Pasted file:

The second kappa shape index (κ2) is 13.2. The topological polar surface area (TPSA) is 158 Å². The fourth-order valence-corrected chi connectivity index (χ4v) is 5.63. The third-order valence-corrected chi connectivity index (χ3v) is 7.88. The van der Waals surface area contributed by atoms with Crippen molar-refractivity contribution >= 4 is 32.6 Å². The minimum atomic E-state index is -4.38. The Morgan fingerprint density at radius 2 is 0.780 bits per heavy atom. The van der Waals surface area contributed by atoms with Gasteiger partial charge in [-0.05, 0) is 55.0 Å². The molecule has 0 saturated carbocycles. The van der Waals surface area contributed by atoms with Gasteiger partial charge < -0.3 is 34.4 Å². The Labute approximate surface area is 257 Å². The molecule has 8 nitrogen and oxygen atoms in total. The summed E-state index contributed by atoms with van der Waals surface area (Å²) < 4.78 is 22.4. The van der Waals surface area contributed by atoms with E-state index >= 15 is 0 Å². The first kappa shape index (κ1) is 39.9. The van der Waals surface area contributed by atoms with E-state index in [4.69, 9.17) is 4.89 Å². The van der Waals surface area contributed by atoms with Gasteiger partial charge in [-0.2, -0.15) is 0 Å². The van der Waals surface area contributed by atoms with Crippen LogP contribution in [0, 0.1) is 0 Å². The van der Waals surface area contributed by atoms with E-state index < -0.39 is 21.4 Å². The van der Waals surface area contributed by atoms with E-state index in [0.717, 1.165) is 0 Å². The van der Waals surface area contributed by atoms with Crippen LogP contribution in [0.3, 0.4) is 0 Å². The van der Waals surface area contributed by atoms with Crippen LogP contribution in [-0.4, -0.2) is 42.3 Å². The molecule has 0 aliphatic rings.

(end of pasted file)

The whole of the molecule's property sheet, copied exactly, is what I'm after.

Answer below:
The second kappa shape index (κ2) is 13.2. The topological polar surface area (TPSA) is 158 Å². The fourth-order valence-corrected chi connectivity index (χ4v) is 5.63. The third-order valence-corrected chi connectivity index (χ3v) is 7.88. The van der Waals surface area contributed by atoms with Crippen molar-refractivity contribution >= 4 is 32.6 Å². The minimum atomic E-state index is -4.38. The Morgan fingerprint density at radius 2 is 0.780 bits per heavy atom. The van der Waals surface area contributed by atoms with Gasteiger partial charge in [-0.05, 0) is 55.0 Å². The molecule has 0 saturated carbocycles. The van der Waals surface area contributed by atoms with Gasteiger partial charge < -0.3 is 34.4 Å². The Labute approximate surface area is 257 Å². The molecule has 8 nitrogen and oxygen atoms in total. The summed E-state index contributed by atoms with van der Waals surface area (Å²) < 4.78 is 22.4. The van der Waals surface area contributed by atoms with E-state index >= 15 is 0 Å². The first kappa shape index (κ1) is 39.9. The van der Waals surface area contributed by atoms with E-state index in [4.69, 9.17) is 4.89 Å². The van der Waals surface area contributed by atoms with Gasteiger partial charge in [-0.2, -0.15) is 0 Å². The van der Waals surface area contributed by atoms with Crippen LogP contribution in [0, 0.1) is 0 Å². The van der Waals surface area contributed by atoms with E-state index < -0.39 is 21.4 Å². The van der Waals surface area contributed by atoms with E-state index in [0.717, 1.165) is 0 Å². The van der Waals surface area contributed by atoms with Crippen LogP contribution in [0.3, 0.4) is 0 Å². The van der Waals surface area contributed by atoms with Crippen LogP contribution in [-0.4, -0.2) is 42.3 Å². The molecule has 0 aliphatic rings.